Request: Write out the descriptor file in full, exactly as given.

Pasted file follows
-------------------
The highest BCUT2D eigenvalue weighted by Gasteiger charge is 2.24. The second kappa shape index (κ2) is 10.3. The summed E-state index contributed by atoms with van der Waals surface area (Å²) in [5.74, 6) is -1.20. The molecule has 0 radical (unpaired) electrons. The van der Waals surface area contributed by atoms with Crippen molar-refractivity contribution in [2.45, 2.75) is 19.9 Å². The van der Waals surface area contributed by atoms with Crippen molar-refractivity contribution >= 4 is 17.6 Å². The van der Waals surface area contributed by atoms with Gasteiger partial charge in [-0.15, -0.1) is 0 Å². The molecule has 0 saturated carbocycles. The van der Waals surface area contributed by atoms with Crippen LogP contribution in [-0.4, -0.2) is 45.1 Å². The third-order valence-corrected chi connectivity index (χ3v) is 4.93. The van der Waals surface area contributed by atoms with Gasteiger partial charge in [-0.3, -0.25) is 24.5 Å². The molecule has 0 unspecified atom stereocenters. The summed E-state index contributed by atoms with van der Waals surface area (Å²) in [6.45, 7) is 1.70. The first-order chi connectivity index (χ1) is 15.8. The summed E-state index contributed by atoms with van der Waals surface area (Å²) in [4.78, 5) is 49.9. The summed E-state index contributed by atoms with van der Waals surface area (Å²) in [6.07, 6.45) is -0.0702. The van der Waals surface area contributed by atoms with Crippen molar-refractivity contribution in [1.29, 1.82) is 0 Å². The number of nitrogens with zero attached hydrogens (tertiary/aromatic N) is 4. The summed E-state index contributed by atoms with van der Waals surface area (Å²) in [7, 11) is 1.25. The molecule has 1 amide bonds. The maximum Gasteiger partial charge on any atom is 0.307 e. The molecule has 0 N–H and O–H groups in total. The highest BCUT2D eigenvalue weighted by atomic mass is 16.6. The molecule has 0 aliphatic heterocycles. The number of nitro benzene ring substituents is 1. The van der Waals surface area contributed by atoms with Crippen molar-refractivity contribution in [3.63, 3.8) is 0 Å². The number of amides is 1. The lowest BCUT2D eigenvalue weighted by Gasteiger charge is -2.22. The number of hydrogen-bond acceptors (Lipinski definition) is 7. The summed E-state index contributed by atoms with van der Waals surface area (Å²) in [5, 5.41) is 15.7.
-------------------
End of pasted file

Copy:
The highest BCUT2D eigenvalue weighted by Gasteiger charge is 2.24. The second kappa shape index (κ2) is 10.3. The summed E-state index contributed by atoms with van der Waals surface area (Å²) in [5.74, 6) is -1.20. The molecule has 0 radical (unpaired) electrons. The van der Waals surface area contributed by atoms with Crippen molar-refractivity contribution in [2.45, 2.75) is 19.9 Å². The van der Waals surface area contributed by atoms with Crippen molar-refractivity contribution >= 4 is 17.6 Å². The van der Waals surface area contributed by atoms with Gasteiger partial charge in [-0.15, -0.1) is 0 Å². The molecule has 0 saturated carbocycles. The van der Waals surface area contributed by atoms with Crippen LogP contribution in [-0.4, -0.2) is 45.1 Å². The third-order valence-corrected chi connectivity index (χ3v) is 4.93. The van der Waals surface area contributed by atoms with Gasteiger partial charge in [-0.3, -0.25) is 24.5 Å². The molecule has 0 unspecified atom stereocenters. The summed E-state index contributed by atoms with van der Waals surface area (Å²) in [6.45, 7) is 1.70. The first-order chi connectivity index (χ1) is 15.8. The summed E-state index contributed by atoms with van der Waals surface area (Å²) in [4.78, 5) is 49.9. The summed E-state index contributed by atoms with van der Waals surface area (Å²) in [6.07, 6.45) is -0.0702. The van der Waals surface area contributed by atoms with Crippen molar-refractivity contribution in [1.29, 1.82) is 0 Å². The number of nitrogens with zero attached hydrogens (tertiary/aromatic N) is 4. The summed E-state index contributed by atoms with van der Waals surface area (Å²) in [7, 11) is 1.25. The molecule has 1 amide bonds. The maximum Gasteiger partial charge on any atom is 0.307 e. The molecule has 0 N–H and O–H groups in total. The highest BCUT2D eigenvalue weighted by atomic mass is 16.6. The molecule has 0 aliphatic heterocycles. The number of nitro benzene ring substituents is 1. The van der Waals surface area contributed by atoms with Crippen molar-refractivity contribution in [3.63, 3.8) is 0 Å². The number of amides is 1. The lowest BCUT2D eigenvalue weighted by Gasteiger charge is -2.22. The number of hydrogen-bond acceptors (Lipinski definition) is 7. The summed E-state index contributed by atoms with van der Waals surface area (Å²) in [5, 5.41) is 15.7.